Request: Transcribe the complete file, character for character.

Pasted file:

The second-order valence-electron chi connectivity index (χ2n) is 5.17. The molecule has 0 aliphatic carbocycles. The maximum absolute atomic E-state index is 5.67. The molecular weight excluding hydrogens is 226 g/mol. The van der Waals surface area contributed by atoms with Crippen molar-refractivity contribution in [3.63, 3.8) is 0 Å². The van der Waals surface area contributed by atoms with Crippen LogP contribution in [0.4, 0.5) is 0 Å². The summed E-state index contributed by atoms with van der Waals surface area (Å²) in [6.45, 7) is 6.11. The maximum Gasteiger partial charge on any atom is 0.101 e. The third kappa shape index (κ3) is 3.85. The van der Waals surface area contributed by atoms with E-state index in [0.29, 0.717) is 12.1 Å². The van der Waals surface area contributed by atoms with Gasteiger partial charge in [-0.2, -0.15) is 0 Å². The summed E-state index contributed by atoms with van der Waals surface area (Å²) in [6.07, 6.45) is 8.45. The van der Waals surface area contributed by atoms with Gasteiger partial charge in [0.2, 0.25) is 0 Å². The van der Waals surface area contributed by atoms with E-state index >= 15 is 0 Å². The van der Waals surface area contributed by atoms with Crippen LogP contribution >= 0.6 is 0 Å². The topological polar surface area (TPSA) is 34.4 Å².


The second-order valence-electron chi connectivity index (χ2n) is 5.17. The molecule has 0 aliphatic carbocycles. The maximum absolute atomic E-state index is 5.67. The molecular weight excluding hydrogens is 226 g/mol. The van der Waals surface area contributed by atoms with Crippen molar-refractivity contribution in [3.63, 3.8) is 0 Å². The van der Waals surface area contributed by atoms with Crippen LogP contribution in [0.4, 0.5) is 0 Å². The summed E-state index contributed by atoms with van der Waals surface area (Å²) in [6.45, 7) is 6.11. The maximum Gasteiger partial charge on any atom is 0.101 e. The third kappa shape index (κ3) is 3.85. The van der Waals surface area contributed by atoms with E-state index in [0.29, 0.717) is 12.1 Å². The van der Waals surface area contributed by atoms with Gasteiger partial charge in [-0.2, -0.15) is 0 Å². The summed E-state index contributed by atoms with van der Waals surface area (Å²) in [6.07, 6.45) is 8.45. The van der Waals surface area contributed by atoms with Gasteiger partial charge in [0.2, 0.25) is 0 Å². The van der Waals surface area contributed by atoms with E-state index >= 15 is 0 Å². The van der Waals surface area contributed by atoms with Crippen LogP contribution >= 0.6 is 0 Å². The topological polar surface area (TPSA) is 34.4 Å².